What really happens in service-learning, particularly when it is utilized in conjunction with a multicultural education course for preservice teachers? In this paper, we investigate the extent to which service-learning provides the kind of experiences preservice teachers need to become multicultural people and educators. According to Nieto (1996), most prospective teachers, regardless of cultural or social backgrounds, were raised and educated in pervasively monocultural, Eurocentric, English-speaking environments. Often, they know little about (and hold biases against) the primary constituents for multicultural education: people marginalized in U.S. society, "parents and children of color and/or of low-income backgrounds, children who are disabled, gay or lesbian, and their parents or adult supporters, and girls" (Sleeter, 1996, p. 231). Multicultural education seeks to prepare teachers as educational allies and advocates for youth from these groups. Nieto argues that "becoming a multicultural teacher, means first becoming a multicultural person" (p. 353) and that this process depends upon self-reflection and re-education. Preservice teachers need to question their own racism and biases, learn more about cultural diversity and pluralism, and grapple with realities from multiple perspectives. Otherwise, their approach to multicultural education will be shallow and superficial.
Community-based learning, or learning experiences situated within diverse and low-income neighborhoods and organizations, can prod preservice teachers to step outside their life experiences, identify children as community members, regard communities as educational resources, and adapt learning to children's life experiences (e.g., Mahan, Fortney, & Garcia, 1983; Sleeter, 2000). Yet, community-based experiences are rarely part of teacher education programs (Zeichner & Melnick, 1996). A "field" experience usually refers to placement in a school, not in a neighborhood context. Even if the school has a culturally diverse and/or low-income student population, it does not follow that preservice teachers become attuned to community views and concerns. Unless preservice teachers work with teachers and principals who view communities as educational resources--as significant learning places for youth--school experiences alone are unlikely to foster cultural awareness, or support alliance and advocacy (e.g., Tellez, Hlebowitsh, Cohen, & Norwood, 1995; Zeichner, 1992).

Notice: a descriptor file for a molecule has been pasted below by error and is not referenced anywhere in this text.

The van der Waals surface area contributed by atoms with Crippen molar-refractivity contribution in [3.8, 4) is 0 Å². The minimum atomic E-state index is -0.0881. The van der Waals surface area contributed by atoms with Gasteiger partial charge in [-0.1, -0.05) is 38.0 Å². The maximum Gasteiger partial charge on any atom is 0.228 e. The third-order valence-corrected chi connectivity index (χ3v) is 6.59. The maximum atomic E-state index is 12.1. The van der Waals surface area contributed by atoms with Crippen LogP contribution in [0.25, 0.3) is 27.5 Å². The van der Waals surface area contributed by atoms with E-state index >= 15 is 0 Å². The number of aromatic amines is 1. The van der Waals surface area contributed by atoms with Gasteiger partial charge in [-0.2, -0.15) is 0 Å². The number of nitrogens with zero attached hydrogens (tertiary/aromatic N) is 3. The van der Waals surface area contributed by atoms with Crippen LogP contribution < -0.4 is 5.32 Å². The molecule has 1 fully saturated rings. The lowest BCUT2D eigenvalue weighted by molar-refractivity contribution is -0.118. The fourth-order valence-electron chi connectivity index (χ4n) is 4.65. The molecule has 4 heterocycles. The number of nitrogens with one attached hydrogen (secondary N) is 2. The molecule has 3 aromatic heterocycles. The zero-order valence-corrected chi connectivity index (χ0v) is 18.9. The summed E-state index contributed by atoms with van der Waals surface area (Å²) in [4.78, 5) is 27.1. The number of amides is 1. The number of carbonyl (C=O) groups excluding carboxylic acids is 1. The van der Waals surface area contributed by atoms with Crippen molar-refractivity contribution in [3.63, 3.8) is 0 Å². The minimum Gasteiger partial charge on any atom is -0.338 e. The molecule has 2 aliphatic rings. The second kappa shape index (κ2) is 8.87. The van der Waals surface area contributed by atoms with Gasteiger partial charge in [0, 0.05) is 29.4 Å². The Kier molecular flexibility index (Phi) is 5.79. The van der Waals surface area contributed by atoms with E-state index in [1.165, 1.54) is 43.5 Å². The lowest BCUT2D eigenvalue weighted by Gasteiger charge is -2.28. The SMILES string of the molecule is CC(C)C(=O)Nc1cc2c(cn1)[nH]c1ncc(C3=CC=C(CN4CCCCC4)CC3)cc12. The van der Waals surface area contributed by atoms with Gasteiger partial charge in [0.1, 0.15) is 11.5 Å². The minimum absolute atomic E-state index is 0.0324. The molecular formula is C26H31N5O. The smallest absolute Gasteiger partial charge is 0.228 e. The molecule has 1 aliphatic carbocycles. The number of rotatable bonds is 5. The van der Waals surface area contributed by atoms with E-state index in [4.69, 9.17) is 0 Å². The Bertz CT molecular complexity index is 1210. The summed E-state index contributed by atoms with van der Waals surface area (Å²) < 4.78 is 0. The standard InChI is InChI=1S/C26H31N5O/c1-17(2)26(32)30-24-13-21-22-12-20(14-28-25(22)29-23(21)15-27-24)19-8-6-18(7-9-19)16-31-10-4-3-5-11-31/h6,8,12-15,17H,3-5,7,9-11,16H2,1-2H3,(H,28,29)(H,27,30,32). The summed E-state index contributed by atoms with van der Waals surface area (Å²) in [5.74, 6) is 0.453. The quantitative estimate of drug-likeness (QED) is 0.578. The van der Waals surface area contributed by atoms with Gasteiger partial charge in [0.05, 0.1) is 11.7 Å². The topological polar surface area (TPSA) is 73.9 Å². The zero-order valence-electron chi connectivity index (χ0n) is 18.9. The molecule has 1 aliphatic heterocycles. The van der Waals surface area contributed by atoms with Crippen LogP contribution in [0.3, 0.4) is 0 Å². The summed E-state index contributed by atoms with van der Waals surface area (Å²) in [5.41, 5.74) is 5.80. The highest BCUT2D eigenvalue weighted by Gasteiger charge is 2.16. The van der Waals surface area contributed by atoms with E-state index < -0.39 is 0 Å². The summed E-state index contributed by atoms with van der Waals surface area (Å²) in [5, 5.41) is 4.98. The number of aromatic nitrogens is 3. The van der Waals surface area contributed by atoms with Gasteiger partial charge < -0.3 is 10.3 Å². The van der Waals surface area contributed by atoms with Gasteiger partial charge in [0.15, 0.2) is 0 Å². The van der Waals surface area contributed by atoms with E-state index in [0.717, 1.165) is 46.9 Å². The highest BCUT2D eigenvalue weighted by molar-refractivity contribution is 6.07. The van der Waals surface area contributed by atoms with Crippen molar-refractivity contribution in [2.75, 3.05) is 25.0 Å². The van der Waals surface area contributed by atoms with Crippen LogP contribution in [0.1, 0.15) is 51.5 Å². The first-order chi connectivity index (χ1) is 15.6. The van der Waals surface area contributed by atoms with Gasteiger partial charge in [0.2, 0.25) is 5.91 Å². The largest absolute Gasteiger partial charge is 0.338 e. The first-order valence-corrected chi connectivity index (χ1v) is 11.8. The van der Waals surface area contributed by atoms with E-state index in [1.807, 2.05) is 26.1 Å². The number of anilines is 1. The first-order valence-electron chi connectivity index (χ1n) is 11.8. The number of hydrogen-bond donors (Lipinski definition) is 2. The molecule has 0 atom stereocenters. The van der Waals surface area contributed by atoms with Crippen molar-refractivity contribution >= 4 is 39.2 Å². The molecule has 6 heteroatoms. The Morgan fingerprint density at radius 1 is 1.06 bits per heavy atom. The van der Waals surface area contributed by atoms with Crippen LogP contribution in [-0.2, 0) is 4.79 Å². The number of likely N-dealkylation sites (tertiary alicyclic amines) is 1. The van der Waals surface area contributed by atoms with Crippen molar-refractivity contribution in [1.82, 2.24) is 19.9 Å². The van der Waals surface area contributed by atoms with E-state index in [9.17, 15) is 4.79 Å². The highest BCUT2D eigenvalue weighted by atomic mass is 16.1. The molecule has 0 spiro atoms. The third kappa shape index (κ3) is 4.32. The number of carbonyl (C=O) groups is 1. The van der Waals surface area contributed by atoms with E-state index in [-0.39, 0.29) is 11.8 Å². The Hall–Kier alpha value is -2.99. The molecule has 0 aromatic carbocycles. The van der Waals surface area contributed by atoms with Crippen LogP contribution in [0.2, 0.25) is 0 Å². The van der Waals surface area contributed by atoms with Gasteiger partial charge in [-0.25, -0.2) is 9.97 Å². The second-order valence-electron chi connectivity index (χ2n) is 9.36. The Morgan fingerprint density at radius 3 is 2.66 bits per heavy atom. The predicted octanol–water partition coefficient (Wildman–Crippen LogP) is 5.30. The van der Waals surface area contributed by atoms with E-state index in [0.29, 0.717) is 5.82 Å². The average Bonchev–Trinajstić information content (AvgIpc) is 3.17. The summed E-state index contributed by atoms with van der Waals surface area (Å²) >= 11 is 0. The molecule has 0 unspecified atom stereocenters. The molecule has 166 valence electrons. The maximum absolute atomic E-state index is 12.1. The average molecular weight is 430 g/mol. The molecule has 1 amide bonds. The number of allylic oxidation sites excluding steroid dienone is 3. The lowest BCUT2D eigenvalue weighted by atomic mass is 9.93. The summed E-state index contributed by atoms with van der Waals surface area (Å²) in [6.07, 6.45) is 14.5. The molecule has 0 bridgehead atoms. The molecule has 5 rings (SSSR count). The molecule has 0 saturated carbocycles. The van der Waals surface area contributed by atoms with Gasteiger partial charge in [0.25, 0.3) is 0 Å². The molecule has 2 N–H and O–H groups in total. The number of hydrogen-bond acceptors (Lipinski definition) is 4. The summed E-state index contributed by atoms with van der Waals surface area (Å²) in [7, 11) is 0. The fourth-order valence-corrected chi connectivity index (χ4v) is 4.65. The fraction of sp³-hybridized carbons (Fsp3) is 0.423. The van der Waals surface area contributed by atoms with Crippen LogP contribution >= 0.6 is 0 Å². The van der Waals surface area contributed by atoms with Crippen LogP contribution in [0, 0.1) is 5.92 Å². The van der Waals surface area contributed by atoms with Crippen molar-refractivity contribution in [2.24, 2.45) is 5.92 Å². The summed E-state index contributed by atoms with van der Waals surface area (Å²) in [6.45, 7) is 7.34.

Service-learning pedagogy, with its real-world focus, emphasis on critical reflection, and impetus for reciprocity, can structure community-based learning. Good service-learning balances service with learning: it deepens academic curriculum, responds to real community needs, and equally benefits all participants (Sigmon, 1994). This framework offers a viable, affirmative way to connect teacher educators and prospective teachers with youth and families from constituent groups for multicultural education.
Service-learning can provide experiences that inform preservice teachers about communities--their issues, strengths, problems, and resources--and that empower community people as participants in teacher education. For parents and communities who often feel distanced from schools, service-learning can offer opportunities to help shape future teachers for their children. For teacher educators and preservice teachers, involvement in real-life, everyday circumstances characterized by cultural diversity, poverty, and inequity can prompt and undergird classroom-based inquiries about race, culture, and power (O'Grady & Chappell, 2000).
A small body of literature indicates that the utilization of service-learning, as an aspect of multicultural or social foundation courses, assists preservice teachers' processes of self-reflection and re-education. Most of this literature describes approaches to service-learning in education courses, not actual encounters during service-learning, and relies upon self reports (i. …